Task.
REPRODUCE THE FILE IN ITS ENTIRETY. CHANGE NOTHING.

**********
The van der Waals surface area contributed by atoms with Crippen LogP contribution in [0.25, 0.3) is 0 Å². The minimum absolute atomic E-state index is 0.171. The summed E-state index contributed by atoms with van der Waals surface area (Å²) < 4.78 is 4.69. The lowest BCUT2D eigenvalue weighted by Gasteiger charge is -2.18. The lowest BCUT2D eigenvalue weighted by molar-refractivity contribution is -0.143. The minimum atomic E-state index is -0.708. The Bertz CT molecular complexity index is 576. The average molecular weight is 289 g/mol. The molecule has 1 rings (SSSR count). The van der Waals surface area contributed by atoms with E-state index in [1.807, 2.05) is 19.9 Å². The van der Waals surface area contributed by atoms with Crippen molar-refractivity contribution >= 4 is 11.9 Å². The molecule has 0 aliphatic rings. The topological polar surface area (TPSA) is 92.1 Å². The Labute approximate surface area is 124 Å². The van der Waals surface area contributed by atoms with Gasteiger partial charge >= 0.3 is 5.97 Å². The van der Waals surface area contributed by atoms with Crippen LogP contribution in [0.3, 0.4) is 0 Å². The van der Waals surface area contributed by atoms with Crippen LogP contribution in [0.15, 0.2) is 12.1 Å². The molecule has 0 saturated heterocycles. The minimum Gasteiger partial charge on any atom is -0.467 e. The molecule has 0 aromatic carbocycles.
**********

The van der Waals surface area contributed by atoms with Crippen LogP contribution in [0.25, 0.3) is 0 Å². The minimum absolute atomic E-state index is 0.171. The summed E-state index contributed by atoms with van der Waals surface area (Å²) < 4.78 is 4.69. The lowest BCUT2D eigenvalue weighted by Gasteiger charge is -2.18. The lowest BCUT2D eigenvalue weighted by molar-refractivity contribution is -0.143. The minimum atomic E-state index is -0.708. The Bertz CT molecular complexity index is 576. The average molecular weight is 289 g/mol. The molecule has 1 rings (SSSR count). The van der Waals surface area contributed by atoms with E-state index in [1.807, 2.05) is 19.9 Å². The van der Waals surface area contributed by atoms with Crippen molar-refractivity contribution >= 4 is 11.9 Å². The molecule has 0 aliphatic rings. The topological polar surface area (TPSA) is 92.1 Å². The Labute approximate surface area is 124 Å². The van der Waals surface area contributed by atoms with Gasteiger partial charge >= 0.3 is 5.97 Å². The van der Waals surface area contributed by atoms with Crippen LogP contribution in [0.3, 0.4) is 0 Å². The van der Waals surface area contributed by atoms with Crippen LogP contribution in [0.15, 0.2) is 12.1 Å². The molecule has 0 saturated heterocycles. The minimum Gasteiger partial charge on any atom is -0.467 e. The molecule has 0 aromatic carbocycles.